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UMTRI: average fuel economy of new vehicles in US in March hits record high

The average fuel-economy (window-sticker) value of new vehicles sold in the US in March was at a record high of 24.6 mpg (9.56 l/100 km), according to the latest monthly figures from Dr. Michael Sivak and Brandon Schoettle at the University of Michigan Transportation Research Institute (UMTRI).

This value is 0.2 mpg up from the revised value for February and up 4.5 mpg from the value in October 2007 (the first month of their monitoring).

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The University of Michigan Eco-Driving Index (EDI)—an index that estimates the average monthly emissions of greenhouse gases generated by an individual US driver—stood at 0.83 in January. This value indicates an improvement of 17% since October 2007. The EDI takes into account both the fuel used per distance driven and the amount of driving (the latter relying on data that are published with a two-month lag).

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So has US gasoline consumption reduced, or are there more cars on the roads than 2007 ?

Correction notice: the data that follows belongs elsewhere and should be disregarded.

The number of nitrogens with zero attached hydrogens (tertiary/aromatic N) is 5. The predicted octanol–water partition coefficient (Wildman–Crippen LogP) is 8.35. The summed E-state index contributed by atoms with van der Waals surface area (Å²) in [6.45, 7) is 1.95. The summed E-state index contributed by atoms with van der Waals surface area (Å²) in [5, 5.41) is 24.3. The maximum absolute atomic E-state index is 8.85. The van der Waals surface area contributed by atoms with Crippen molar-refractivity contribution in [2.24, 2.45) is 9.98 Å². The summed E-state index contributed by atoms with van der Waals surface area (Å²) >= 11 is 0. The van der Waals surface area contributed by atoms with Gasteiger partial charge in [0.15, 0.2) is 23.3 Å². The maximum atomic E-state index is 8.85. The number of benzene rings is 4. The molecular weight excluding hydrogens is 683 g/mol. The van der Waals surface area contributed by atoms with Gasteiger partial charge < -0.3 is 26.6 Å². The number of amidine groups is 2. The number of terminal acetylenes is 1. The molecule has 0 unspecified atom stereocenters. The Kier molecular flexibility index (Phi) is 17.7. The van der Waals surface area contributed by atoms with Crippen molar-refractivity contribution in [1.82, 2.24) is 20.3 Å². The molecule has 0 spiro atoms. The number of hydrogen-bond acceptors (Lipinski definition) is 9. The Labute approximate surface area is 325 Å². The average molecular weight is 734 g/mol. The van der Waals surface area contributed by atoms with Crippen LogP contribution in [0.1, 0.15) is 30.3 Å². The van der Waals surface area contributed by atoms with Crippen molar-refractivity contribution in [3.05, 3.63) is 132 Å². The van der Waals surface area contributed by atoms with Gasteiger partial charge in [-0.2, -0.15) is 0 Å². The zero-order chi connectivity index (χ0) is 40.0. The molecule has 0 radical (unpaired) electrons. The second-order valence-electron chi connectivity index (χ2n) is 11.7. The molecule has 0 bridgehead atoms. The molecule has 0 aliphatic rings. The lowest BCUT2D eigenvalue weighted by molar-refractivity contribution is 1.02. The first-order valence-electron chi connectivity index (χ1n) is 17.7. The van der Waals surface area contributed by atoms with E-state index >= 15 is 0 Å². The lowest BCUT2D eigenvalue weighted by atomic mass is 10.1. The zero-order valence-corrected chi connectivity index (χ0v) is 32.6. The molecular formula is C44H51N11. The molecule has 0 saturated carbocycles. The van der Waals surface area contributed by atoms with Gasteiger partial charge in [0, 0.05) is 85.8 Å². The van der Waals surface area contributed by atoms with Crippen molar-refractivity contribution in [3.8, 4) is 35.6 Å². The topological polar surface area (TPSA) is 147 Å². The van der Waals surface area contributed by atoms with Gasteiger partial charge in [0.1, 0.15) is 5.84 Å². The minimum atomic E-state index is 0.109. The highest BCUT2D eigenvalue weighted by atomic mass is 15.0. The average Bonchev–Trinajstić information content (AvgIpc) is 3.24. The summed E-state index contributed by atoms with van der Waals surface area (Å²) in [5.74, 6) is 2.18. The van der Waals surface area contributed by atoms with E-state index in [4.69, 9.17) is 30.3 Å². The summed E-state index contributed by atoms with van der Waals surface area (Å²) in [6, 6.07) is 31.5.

is the population increasing?.. do Undocumented Democrats want to drive a car?


Yes, the human population and the number of vehicles have increased since 2007.

No, the distance traveled has not really changed (99+% of 2007 level).


- the distance traveled per vehicle must have gone down.
- the distance traveled per capita must have gone down.

The 'potential' or 'sticker' claimed consumption per mile has decreased 16% since 2007.

The real consumption per mile has probably decreased by about 4% to 5% since 2007.

The pollution or emission per mile traveled has probably decreased less due to many older vehicles on USA's roads.


Harvey D,

Can you EVER see anything positive? Certainly the population has increased and the number of vehicles registered has increased. The mileage driven per vehicle has remained relatively constant. The consumption of Oil for Transport has declined some in spite of that; and where it comes from has changed tremendously, now overwhelmingly from the Western Hemisphere.

As these people have measured the increased fuel economy mileage of new models, then also confirmed the effective mileage has increased significantly by gross measures of the auto fleet consumption.

Cars are more efficient, and despite increased total usage, are using less total amounts of fuel. Your point that the newest cars are better than older cars only serves to reinforce the point that built in, the progress is destined to continue, as older cars are scrapped and replaced with newer more efficient models over time.

Your conclusions are out right wrong.

Why can't you ever admit that progress is occurring? Is your world view such that you are only happy if things must be constantly getting worse, even if they are not?

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